Employing an updated version of its classic Battlefront play system, Australia's Strategic Studies Group presents MacArthur's War, a war game that depicts eight battles in the Korean Conflict.
Termed a police action, this three-year struggle that pitted American-led U.N. forces against North Korean and Red Chinese armies ended in a stalemate. Its early battles, however, were dramatic and decisive. By focusing on the first ten months of the hostilities (June 1950 to April 1951), SSG extracts exciting military encounters from what many historians have called "The Forgotten War."
To be successful, however, combat simulations need more than entertaining and historically accurate scenarios. The game system must be complex enough to control the many facets of the program, yet simple enough to be mastered quickly. Action should move along at a reasonable pace, and the documentation should be clear yet thorough. Finally, a construction set should be available so scenarios can be modified or new battles created. MacArthur's War scores high in all of these areas.
The entire game is menu driven. Your first choices, via keyboard, include whether to play an existing scenario or to create your own, how much of a handicap to give yourself or your opponent, and which army to control against the computer or another human. Once inside the game, branching menus allow you to issue orders and gather vital information about the armies, objectives, and other elements. With the help of the instruction booklet and the handy menu cards, in a short time you'll become skillful in manipulating this system.
Scenarios vary in length, allowing for contests lasting from 30 minutes to 3—4 hours of realtime. As a corps commander, you control up to three divisions, each consisting of up to four regiments, which in turn are comprised of a number of battalions.
Unlike in other combat simulations, you have no direct command over individual pieces. Instead, you issue orders to your regiments, and battalions move out to best carry out your directives. As a result, your orders are quickly carried out. Combat is also resolved speedily, without lengthy disk access.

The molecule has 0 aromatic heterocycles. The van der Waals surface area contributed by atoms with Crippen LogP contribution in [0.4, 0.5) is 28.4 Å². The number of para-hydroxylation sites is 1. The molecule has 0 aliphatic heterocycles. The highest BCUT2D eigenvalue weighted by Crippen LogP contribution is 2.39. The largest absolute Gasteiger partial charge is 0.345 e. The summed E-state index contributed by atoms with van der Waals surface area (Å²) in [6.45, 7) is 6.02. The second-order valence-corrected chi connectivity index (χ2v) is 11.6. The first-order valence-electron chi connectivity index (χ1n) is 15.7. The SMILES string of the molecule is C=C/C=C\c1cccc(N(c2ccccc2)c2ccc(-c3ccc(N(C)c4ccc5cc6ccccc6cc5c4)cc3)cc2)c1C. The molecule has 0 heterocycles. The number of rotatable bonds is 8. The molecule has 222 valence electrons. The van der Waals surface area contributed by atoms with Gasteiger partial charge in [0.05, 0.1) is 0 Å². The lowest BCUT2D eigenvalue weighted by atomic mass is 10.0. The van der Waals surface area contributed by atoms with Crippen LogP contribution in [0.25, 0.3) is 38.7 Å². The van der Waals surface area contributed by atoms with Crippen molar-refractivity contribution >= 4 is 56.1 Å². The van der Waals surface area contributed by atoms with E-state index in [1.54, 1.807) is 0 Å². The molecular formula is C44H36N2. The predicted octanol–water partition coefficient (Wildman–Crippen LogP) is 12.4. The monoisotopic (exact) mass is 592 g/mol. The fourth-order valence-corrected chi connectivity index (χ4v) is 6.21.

In addition to detailed game instructions and descriptions of each menu, the easy-to-read, 56-page player's manual has other worthwhile elements. These include a tutorial to help you get quickly into the game, informative essays dealing with the various battles, and directions for revising existing scenarios or fashioning new ones. Also, an attractive, colorful poster containing all eight battle maps and a terrain key is included as part of the documentation.
With WarPlan, SSG's war game construction set, modifying any of the scenarios is a snap. Creating unique situations, however, can be a chore, despite a menu-driven interface, extensive explanatory notes, and blank forms, rosters, charts, and layout grids. These last items may be photocopied and used to store statistics and graphic designs.
Constructing maps, defining terrain, forging armies, and editing shapes with the game's construction set all require a great deal of time and patience—and a certain amount of artistry. Map making is complicated somewhat by confusing keyboard commands. A joystick or mouse option would simplify and speed up this process; it also would be welcome within the graphics editor and throughout gameplay as well.
Simulations of this sort rarely boast impressive visuals and audio. MacArthur's War is no exception. Its graphics are bland and two-dimensional; its sound, merely functional. By way of compensation, all Battle-front play system programs are compatible, so you can use any scenario with any master disk in the series.
Original scenarios and games in progress may be stored on a separate disk. Saving as often as possible is particularly important because of a nasty glitch. If you accidentally hit the Restore key instead of Return, the program will lock up and you'll be forced to reboot.
Minor reservations aside, MacArthur's War provides just the right mixture of historical perspective, stimulating gameplay, and creative opportunities. Compared to some arcade games costing as much, the price you pay for this program is money well spent.
Commodore 64 or 128—$40
STRATEGIC STUDIES GROUP